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Senior Correspondent

Smartphones are now everywhere, but the fast-paced changes in how we use computers will continue to produce new and better devices. Ahead is the era of ‘augmented reality,’ in which we find ways to meld our digital data with the real world around us. While these changes will show up in tablets and smartphones first, they’ll rapidly create a new kind of mobile device, small and wearable computers that exploit their connections to the Internet to deliver what we need.

Many of us have become used to asking our smartphones, sometimes through screen apps or through the iPhone’s voice-activated Siri program, how to find things. A properly equipped smartphone easily does away with conventional maps. Consider the Wikitude World browser, which uses augmented reality overlays to show you the scene in front of you with its camera while supplying digital information. Walking down a crowded street, you can look at the scene through your smartphone and quickly spot the location of banks, coffee shops and restaurants — you can download specific data sets for whatever city you happen to be traveling in.

Right now using augmented reality on a smartphone means stopping to stare at a screen, but the direction is toward ease of use and less distraction. Apple is said to be experimenting with prototypes of wearable devices like a wrist-based communicator that would work through voice recognition using Siri, tapping the smartphone’s computing resources while allowing the device itself to stay in your pocket or purse. Here the overlay is not visual, but you are wrapped in digital information wherever you go, able to ask for directions, get reviews and communicate.

But fasten your seat belt, because this is going to be a wild ride. Google is developing a new kind of augmented reality glasses that can stream information from a tiny screen just inches from your eye. Here we may be able to do away with the separate smartphone altogether, for these glasses, using the Android operating system, would include a fast data connection and a variety of sensors. Although Google is not yet commenting on the glasses project, a recent report in the New York Times said they may go on sale as early as the end of this year at prices comparable to current smartphones, meaning somewhere in the range from $250 to $600.

Slip on a pair of augmented reality glasses and the world in front of you is overlaid with information, all generated from the wide variety of Google software products available today. Because they’re equipped with GPS, the glasses can tap Google Maps to show you where you are and highlight nearby destinations, as well as allowing you to check the location of friends. Given the success of Apple’s Siri, we may see voice recognition in some form as well. Take this technology to its logical conclusion and future renditions may get down to contact-lens size.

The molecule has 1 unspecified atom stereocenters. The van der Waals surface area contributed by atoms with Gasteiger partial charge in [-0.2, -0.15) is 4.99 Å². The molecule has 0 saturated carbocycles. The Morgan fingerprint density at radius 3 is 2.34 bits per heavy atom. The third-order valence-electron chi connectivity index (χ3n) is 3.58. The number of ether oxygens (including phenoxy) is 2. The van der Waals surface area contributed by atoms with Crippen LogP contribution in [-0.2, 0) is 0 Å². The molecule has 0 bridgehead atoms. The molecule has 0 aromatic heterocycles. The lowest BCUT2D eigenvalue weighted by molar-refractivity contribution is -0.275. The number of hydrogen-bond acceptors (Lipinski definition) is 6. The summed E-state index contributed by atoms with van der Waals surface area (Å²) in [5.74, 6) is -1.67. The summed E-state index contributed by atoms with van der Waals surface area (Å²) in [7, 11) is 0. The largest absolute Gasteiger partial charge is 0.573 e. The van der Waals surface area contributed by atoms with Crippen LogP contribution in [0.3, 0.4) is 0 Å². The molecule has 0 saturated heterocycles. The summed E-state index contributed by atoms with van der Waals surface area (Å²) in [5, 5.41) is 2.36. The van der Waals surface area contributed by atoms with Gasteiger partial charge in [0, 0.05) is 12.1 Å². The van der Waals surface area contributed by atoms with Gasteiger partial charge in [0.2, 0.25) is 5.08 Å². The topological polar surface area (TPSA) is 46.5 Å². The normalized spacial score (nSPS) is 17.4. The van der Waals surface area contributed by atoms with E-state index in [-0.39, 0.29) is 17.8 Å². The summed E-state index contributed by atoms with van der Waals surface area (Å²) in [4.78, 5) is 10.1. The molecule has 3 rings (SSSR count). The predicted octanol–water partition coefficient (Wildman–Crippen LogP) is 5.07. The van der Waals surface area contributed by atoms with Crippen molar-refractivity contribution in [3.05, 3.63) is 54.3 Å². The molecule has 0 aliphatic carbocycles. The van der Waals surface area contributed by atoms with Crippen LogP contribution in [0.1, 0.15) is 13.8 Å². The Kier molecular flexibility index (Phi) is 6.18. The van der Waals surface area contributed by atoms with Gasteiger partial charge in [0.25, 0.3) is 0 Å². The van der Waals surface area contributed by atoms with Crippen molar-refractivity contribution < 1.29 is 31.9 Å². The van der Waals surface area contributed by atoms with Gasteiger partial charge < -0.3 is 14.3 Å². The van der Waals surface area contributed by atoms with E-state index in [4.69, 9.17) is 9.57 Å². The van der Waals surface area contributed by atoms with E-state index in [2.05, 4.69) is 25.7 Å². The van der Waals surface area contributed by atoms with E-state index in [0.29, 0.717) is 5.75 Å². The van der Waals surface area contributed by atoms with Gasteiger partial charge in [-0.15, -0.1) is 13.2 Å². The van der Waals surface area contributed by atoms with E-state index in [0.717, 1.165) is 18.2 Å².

All this sounds happily futuristic, but it comes with the usual batch of privacy concerns, for as computing gets ever smaller and more powerful, people have the ability to use it without our knowledge. Glasses with an augmented reality overlay will clearly have the ability to photograph people without the subject’s consent. On a broader social level, another layer of technology between us and the real world reinforces an ‘us and them’ mentality, as those wearing the devices experience their surroundings in an entirely different way than the rest of us. Picture the oblivious iPod-enabled pedestrian and magnify the effect many times over.

But expect breakthroughs as well as worries. In Jerusalem, a man named Amir Amedi has created what he calls a Sensory Substitution Device, which uses a camera and computer to translate data into sound. Amazingly, blind people using the device, which contains wrap-around glasses and headphones, can translate the ‘soundscapes’ it produces into information about their surroundings. MRI scans show that dormant parts of the visual cortex are activated by the technology, which brings a new kind of ‘vision’ to those congenitally unable to see.

The digital tools we wear will become a major part of our lives in the next ten years, with computing doing what some futurists have long claimed it would do, essentially disappearing into the background. As the room-sized computers of the 1950s gave way to desktop PCs, so even our smartphones will dwindle and distribute their resources to customized accessories that can be donned or shed at will. Augmented reality is going to be a confusing disruption, but it’s one that our grandchildren will wonder how we ever managed to do without.

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